November 10, 2010
Part five of a seven-day meditation, today’s installment including a sea beast and some transmutation . . .
Today, I want to share with you what happened when I approached the free write I posted yesterday in a new way. For me, it felt magical, and I recommend you try it with a piece of your own writing.
Basically it involves rereading what you’ve written, looking for what’s juicy, taking those lines or words, and making something else. I love this approach because rather than trying to take the weak parts and “fix” them, this exercise is about taking what’s already singing and making it into a rock opera that Freddie Mercury would endorse (okay, that’s my idea of a pinnacle; feel free to insert your own pinnacle here).
So after we did the “Out of this solitude” free write, Sarah suggested we go through and underline phrases that were most interesting, which I did, and what I was left with was this list:
- Lying sideways and watching the ocean
- Feeling like some great sea beast was in me, wanting to see it externalized
- Smelling the pine with the sea breeze
- Sinking into myself
- Isn’t it okay to die on the beach?
- Does death need an apology?
- Why are we all so sorry for each other’s loss?
- Something that is not natural, rather than something that is
- There’s a place for sorry, yes, but maybe not here
Then, Sarah guided us to take the list and make a new piece out of it, which I did. Here, I also want to mention that this is one of the great activities both Sarah and I learned as volunteer facilitators with Write Around Portland, an amazing organization, which I recommend you check out (lots of great volunteer opportunities).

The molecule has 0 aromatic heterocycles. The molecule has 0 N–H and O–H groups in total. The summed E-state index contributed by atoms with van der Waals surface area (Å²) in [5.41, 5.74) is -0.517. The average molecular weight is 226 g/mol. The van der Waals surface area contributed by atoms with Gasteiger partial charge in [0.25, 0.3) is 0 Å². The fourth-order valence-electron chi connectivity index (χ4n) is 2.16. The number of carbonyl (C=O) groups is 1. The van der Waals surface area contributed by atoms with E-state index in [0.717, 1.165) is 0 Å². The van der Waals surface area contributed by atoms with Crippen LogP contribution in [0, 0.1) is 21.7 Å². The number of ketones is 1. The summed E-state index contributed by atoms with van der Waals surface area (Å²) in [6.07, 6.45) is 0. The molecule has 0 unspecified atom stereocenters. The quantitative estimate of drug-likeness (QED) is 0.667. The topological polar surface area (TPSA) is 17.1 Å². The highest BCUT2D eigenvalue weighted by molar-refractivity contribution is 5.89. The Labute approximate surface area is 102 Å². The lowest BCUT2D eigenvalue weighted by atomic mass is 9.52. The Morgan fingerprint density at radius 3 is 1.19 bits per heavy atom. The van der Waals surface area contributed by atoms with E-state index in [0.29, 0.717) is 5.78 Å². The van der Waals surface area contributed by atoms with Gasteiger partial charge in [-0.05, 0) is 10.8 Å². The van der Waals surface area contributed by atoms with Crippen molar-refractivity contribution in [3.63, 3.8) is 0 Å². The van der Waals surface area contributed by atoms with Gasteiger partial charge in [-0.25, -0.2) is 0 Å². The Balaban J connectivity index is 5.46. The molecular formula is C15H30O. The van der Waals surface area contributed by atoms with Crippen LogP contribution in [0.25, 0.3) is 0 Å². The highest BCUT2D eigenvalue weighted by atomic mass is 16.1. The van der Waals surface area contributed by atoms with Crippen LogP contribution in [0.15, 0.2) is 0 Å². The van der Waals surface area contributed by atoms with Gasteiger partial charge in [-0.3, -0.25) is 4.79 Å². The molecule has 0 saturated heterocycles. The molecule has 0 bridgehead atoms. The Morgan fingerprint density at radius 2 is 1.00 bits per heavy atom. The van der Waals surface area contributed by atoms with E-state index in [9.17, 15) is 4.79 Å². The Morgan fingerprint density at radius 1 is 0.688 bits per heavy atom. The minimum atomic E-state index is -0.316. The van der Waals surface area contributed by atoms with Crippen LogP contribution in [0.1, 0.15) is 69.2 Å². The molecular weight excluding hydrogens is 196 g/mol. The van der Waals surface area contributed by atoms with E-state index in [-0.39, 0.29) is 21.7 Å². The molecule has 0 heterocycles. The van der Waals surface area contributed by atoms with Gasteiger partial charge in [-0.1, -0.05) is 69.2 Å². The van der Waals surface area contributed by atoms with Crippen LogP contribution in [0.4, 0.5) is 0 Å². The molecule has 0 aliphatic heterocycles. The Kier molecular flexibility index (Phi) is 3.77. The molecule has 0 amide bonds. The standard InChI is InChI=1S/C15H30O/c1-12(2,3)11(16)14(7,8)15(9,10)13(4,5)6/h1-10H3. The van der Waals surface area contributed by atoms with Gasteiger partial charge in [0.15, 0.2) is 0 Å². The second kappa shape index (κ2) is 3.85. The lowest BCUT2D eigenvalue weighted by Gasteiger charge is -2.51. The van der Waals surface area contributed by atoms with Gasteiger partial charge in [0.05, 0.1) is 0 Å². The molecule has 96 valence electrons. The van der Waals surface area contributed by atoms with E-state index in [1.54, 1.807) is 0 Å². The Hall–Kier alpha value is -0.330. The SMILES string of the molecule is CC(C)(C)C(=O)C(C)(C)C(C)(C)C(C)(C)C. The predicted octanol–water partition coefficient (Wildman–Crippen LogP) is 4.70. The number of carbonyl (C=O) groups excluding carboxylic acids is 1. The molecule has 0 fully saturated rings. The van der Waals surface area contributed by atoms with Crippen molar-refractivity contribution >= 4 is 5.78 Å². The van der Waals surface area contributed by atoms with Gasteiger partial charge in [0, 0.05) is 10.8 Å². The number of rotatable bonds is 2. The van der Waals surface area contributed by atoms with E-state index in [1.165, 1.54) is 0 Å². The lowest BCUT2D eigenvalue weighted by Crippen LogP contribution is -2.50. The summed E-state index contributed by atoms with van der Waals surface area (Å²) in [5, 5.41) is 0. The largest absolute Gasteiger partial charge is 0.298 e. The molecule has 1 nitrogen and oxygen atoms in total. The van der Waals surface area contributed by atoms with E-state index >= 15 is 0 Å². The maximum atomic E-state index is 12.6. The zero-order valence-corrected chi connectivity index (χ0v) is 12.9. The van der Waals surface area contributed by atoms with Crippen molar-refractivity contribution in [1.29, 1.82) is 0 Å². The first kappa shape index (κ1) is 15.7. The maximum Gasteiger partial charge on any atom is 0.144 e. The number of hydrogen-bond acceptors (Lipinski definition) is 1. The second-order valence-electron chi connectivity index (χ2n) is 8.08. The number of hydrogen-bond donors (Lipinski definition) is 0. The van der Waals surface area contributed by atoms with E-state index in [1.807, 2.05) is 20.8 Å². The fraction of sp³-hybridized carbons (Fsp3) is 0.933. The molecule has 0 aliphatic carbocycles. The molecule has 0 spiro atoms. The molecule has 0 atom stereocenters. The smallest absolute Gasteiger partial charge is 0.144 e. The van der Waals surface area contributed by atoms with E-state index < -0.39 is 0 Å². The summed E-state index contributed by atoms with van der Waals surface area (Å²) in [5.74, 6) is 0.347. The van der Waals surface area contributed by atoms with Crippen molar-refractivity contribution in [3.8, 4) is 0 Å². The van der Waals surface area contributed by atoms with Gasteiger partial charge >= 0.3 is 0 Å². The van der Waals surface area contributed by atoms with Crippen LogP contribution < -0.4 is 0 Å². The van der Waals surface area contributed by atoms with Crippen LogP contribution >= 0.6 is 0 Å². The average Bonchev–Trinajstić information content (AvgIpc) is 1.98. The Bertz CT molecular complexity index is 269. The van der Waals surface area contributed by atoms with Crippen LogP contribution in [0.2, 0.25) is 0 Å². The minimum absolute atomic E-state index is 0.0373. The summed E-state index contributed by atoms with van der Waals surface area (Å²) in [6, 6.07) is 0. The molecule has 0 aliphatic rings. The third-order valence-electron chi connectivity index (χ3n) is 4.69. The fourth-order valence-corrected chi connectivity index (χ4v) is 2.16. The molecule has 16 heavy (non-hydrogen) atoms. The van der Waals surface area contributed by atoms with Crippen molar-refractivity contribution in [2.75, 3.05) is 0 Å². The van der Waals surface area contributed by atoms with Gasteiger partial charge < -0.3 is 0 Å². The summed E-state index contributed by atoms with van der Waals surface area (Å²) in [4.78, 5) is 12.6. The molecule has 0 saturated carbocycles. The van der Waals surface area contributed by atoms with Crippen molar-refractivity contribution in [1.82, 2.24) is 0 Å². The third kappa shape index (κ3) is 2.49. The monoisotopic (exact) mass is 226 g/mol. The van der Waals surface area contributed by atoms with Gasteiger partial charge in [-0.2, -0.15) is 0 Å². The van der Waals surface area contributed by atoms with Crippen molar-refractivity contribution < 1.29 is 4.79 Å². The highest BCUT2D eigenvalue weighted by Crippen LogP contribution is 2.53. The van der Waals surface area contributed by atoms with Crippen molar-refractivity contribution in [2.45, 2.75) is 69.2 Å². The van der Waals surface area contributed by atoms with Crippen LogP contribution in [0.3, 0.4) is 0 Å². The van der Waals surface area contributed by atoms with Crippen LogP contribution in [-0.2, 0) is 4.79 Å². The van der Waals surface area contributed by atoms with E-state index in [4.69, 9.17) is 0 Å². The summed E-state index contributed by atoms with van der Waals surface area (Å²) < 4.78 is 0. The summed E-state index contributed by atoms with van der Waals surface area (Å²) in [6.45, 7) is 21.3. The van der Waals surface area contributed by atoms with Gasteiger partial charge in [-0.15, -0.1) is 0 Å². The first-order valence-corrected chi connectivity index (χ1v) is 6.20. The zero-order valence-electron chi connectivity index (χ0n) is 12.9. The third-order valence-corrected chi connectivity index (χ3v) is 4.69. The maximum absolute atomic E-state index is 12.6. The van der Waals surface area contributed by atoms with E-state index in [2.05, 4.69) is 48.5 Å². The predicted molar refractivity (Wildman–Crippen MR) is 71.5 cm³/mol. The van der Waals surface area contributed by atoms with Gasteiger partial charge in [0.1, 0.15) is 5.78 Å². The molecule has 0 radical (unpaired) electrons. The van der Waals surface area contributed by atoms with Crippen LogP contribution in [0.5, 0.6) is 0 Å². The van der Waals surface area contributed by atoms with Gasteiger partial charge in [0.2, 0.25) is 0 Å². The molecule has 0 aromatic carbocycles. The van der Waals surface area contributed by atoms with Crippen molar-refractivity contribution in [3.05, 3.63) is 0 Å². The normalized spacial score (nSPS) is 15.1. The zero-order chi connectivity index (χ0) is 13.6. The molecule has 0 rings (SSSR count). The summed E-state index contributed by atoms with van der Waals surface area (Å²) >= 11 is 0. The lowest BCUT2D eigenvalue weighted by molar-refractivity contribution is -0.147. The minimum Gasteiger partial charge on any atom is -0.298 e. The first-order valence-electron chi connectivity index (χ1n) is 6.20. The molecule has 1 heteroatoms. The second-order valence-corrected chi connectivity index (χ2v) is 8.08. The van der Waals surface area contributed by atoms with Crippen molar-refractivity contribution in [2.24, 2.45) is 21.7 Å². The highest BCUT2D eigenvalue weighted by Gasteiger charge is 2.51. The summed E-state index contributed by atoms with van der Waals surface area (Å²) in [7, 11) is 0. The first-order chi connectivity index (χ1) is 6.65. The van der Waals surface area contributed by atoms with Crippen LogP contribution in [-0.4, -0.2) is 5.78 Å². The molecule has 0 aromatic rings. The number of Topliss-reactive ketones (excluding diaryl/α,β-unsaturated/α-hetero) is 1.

In yesterday’s post and in the free write I shared, I found myself struggling with some big questions. What this exercise helped me to do was to shake things up, to answer question with story and magic, and I found that most satisfying.
Lying sideways and watching the ocean, I saw a great sea beast leap from the waves, fluke and tail and fin and sleek gray body. It shouted to me from out in the water, “I’m not sorry!”
“What?” I asked. “What did you say?”
And then, in between three subsequent leaps, the beast said again, slowly, “I’m.” Splash. “Not.” Splash. “Sorry.” Splash.
Clear. So I knew I didn’t misunderstand the first time, so I couldn’t mistake those words for any others.
And then the beast disappeared back into the waves, and my own skin slipped off of me in one great sheath. I had to scoot a little on the sand to get it off. But then, there it was, a layer of me left behind.
And the new me, the new me had great wings like a pterodactyl and, looking at my skin, at the old me, I said, “It’s okay to die on the beach.”
I tested out my wings, more leathery than feathery, and I felt them stretch an flex in extensions of my shoulder blades, felt them pull at muscles in my lower back that I’d long forgotten, that I’d let compress and almost atrophy. But not now. They were activated.
With a run, light at first, then pounding into the sand, I went tearing down the shore and in a moment between everything, I found myself airborne and sky-borne and reborn, sailing out over the place where the beast had leapt, feeling my strength and my beauty, expanding, contracting, flex and flap, in and out, the wind caressing my body and then holding steady, stretching out into myself, letting a current of air take me with it.
Not sorry, not sorry at all.
Nothing wrong happened here, nothing that wasn’t perfectly natural: seeing something beautiful, listening to it, shedding a skin, and learning to fly.
Thank you so much for reading. You might notice that I don’t have a space for comments, but I’m certainly open to conversation about what’s written here. If you’re so inspired, feel free to start a conversation with me via the contact form on the homepage of this site.